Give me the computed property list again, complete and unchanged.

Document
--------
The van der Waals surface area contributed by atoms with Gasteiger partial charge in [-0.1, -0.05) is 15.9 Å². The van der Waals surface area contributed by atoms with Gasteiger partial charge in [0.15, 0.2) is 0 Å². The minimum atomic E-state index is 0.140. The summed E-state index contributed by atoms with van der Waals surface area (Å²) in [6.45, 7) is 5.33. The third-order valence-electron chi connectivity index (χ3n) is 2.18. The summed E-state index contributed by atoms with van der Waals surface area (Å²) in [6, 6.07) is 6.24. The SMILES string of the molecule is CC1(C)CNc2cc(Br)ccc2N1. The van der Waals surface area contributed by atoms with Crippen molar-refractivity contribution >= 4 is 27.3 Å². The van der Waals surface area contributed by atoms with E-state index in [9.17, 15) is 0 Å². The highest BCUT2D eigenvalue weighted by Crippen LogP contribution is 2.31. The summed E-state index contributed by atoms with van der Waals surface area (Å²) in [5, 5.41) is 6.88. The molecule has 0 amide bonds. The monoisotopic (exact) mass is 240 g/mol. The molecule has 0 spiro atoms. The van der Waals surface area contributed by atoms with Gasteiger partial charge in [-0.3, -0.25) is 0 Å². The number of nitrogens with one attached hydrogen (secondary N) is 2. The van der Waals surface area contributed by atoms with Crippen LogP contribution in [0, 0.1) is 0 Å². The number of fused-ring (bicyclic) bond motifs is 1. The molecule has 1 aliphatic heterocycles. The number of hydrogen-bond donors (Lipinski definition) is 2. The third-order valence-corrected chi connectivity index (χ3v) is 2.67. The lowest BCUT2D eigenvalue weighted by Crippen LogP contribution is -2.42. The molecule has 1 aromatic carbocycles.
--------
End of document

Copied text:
The van der Waals surface area contributed by atoms with Gasteiger partial charge in [-0.1, -0.05) is 15.9 Å². The van der Waals surface area contributed by atoms with Gasteiger partial charge in [0.15, 0.2) is 0 Å². The minimum atomic E-state index is 0.140. The summed E-state index contributed by atoms with van der Waals surface area (Å²) in [6.45, 7) is 5.33. The third-order valence-electron chi connectivity index (χ3n) is 2.18. The summed E-state index contributed by atoms with van der Waals surface area (Å²) in [6, 6.07) is 6.24. The SMILES string of the molecule is CC1(C)CNc2cc(Br)ccc2N1. The van der Waals surface area contributed by atoms with Crippen molar-refractivity contribution >= 4 is 27.3 Å². The van der Waals surface area contributed by atoms with E-state index in [9.17, 15) is 0 Å². The highest BCUT2D eigenvalue weighted by Crippen LogP contribution is 2.31. The summed E-state index contributed by atoms with van der Waals surface area (Å²) in [5, 5.41) is 6.88. The molecule has 0 amide bonds. The monoisotopic (exact) mass is 240 g/mol. The molecule has 0 spiro atoms. The van der Waals surface area contributed by atoms with Gasteiger partial charge in [-0.3, -0.25) is 0 Å². The number of nitrogens with one attached hydrogen (secondary N) is 2. The van der Waals surface area contributed by atoms with Crippen LogP contribution in [0, 0.1) is 0 Å². The number of fused-ring (bicyclic) bond motifs is 1. The molecule has 1 aliphatic heterocycles. The number of hydrogen-bond donors (Lipinski definition) is 2. The third-order valence-corrected chi connectivity index (χ3v) is 2.67. The lowest BCUT2D eigenvalue weighted by Crippen LogP contribution is -2.42. The molecule has 1 aromatic carbocycles.